• Benchmark and comparative studies for formal verification and analysis tools
  • Formal methods education and training
  • Insightful surveys or historical accounts on topics of relevance to the symposium

Submission Guidelines

The contributions to SPIN 2017 will be published as ACM Proceedings, and should be submitted in the ACM Conference Format: https://www.acm.org/publications/proceedings-template.

With the exception of survey and history papers, submissions must be original and should not have been published previously or be under consideration for publication while being evaluated for this symposium.

We are soliciting two categories of papers:

  • Full Research Papers describing fully developed work and complete results (10 pages);
  • Short Papers presenting tools, technology, experiences with lessons learned, new ideas, work in progress with preliminary results, and novel contributions to formal methods education (4 pages).

Papers should be submitted via the EasyChair SPIN 2017 submission website: https://easychair.org/conferences/?conf=spin2017.

Best Paper awards will be given and announced at the conference.

A selection of papers will be invited to a special issue of the International Journal on Software Tools for Technology Transfer (STTT).

Important Dates

  • Paper Submission: February 10, 2017 (23:59:59 Anywhere on Earth)
  • Author Notification : April 15, 2017
  • Camera-Ready Paper: May 20, 2017
  • Symposium : July 13-14, 2017


  • Hakan Erdogmus, Program Co-Chair, Carnegie Mellon University, USA
  • Klaus Havelund, Program Co-Chair, NASA/Caltech Jet Propulsion Laboratory, USA
  • Corina Pasareanu, Awards Chair, NASA Ames Research Center, USA
  • Yliès Falcone, Publicity Chair, Univ. Grenoble Alpes, Inria, France

Program Committee

  • Erika Abraham, RWTH Aachen University, Germany
  • Christel Baier, Technical University of Dresden, Germany
  • Tom Ball, Microsoft Research, USA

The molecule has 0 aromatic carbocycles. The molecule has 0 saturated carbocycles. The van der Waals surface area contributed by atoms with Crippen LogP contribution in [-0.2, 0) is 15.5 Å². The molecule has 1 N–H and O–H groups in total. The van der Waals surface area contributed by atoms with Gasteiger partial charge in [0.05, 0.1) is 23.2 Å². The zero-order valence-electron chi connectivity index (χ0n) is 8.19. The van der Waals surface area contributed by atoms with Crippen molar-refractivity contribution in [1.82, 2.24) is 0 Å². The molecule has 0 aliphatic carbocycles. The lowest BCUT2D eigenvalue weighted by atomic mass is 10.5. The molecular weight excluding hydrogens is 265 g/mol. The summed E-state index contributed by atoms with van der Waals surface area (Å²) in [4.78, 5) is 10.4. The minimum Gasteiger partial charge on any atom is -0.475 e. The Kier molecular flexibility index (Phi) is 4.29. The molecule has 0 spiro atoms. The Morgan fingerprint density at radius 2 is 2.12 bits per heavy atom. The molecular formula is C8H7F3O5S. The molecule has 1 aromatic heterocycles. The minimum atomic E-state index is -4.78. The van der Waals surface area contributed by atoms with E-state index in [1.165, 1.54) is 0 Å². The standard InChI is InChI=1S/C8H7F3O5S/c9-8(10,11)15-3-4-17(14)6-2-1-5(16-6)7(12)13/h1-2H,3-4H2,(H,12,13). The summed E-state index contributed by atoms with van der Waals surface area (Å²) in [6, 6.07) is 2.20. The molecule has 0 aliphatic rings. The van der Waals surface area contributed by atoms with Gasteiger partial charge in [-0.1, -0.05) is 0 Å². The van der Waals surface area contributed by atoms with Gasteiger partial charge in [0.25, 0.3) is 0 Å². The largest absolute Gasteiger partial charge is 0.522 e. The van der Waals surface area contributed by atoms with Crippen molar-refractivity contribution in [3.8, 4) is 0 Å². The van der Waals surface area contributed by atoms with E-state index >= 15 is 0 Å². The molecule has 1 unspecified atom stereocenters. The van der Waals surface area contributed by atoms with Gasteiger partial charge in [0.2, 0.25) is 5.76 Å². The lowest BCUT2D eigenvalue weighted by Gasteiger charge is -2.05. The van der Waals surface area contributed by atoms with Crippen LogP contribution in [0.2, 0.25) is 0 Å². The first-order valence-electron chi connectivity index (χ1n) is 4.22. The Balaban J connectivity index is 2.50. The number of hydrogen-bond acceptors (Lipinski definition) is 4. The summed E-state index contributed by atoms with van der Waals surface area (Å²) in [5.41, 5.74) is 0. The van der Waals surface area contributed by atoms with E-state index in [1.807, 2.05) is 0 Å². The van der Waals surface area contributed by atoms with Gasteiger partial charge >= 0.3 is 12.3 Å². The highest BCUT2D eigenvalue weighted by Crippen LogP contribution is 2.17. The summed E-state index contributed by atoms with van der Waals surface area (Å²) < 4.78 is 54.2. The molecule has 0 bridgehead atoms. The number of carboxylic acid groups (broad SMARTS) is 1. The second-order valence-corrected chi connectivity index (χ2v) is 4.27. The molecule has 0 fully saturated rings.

• Ezio Bartocci, Vienna University of Technology, Austria
  • Dirk Beyer, Ludwig-Maximilians-Universität München (LMU Munich), Germany
  • Armin Biere, Johannes Kepler University, Austria
  • Dragan Bosnacki, Eindhoven University of Technology, Netherlands
  • Zmago Brezocnik, University of Maribor, Slovenia
  • Sagar Chaki, Software Engineering Institute CMU, USA
  • Alessandro Cimatti, Fondazione Bruno Kessler, Italy
  • Lucas Cordeiro, University of Oxford, UK
  • Patrice Godefroid, Microsoft Research, USA
  • Susanne Graf, VERIMAG Laboratory, France
  • Radu Grosu, Vienna University of Technology, Austria
  • Arie Gurfinkel, University of Waterloo, USA
  • Gerard Holzmann, NASA/Caltech Jet Propulsion Laboratory, USA
  • Sarfraz Khurshid, The University of Texas at Austin, USA
  • Kim Larsen, Aalborg University, Denmark
  • Stefan Leue, University of Konstanz, Germany
  • Alice Miller, University of Glasgow, Scotland
  • Corina Pasareanu, NASA Ames Research Center, USA
  • Doron Peled, Bar Ilan University, Israel
  • Neha Rungta, NASA Ames Research Center, USA
  • Theo Ruys, RUwise, Netherlands
  • Scott Smolka, Stony Brook University, USA
  • Scott Stoller, Stony Brook University, United States
  • Jun Sun, Singapore University of Technology and Design, Singapore
  • Oksana Tkachuk, NASA Ames Research Center, USA
  • Stavros Tripakis, University of California, Berkeley, USA
  • Willem Visser, Stellenbosch University, South Africa
  • Farn Wang, National Taiwan University, Taiwan
  • Michael Whalen, University of Minnesota, USA
  • Anton Wijs, Eindhoven University of Technology, Netherlands

Steering Committee

  • Dragan Bosnacki, Eindhoven University of Technology, Netherlands
  • Susanne Graf, Verimag, France
  • Gerard Holzmann, NASA/Caltech Jet Propulsion Laboratory, United States
  • Stefan Leue, University of Konstanz, Germany
  • Willem Visser, Stellenbosch University, South Africa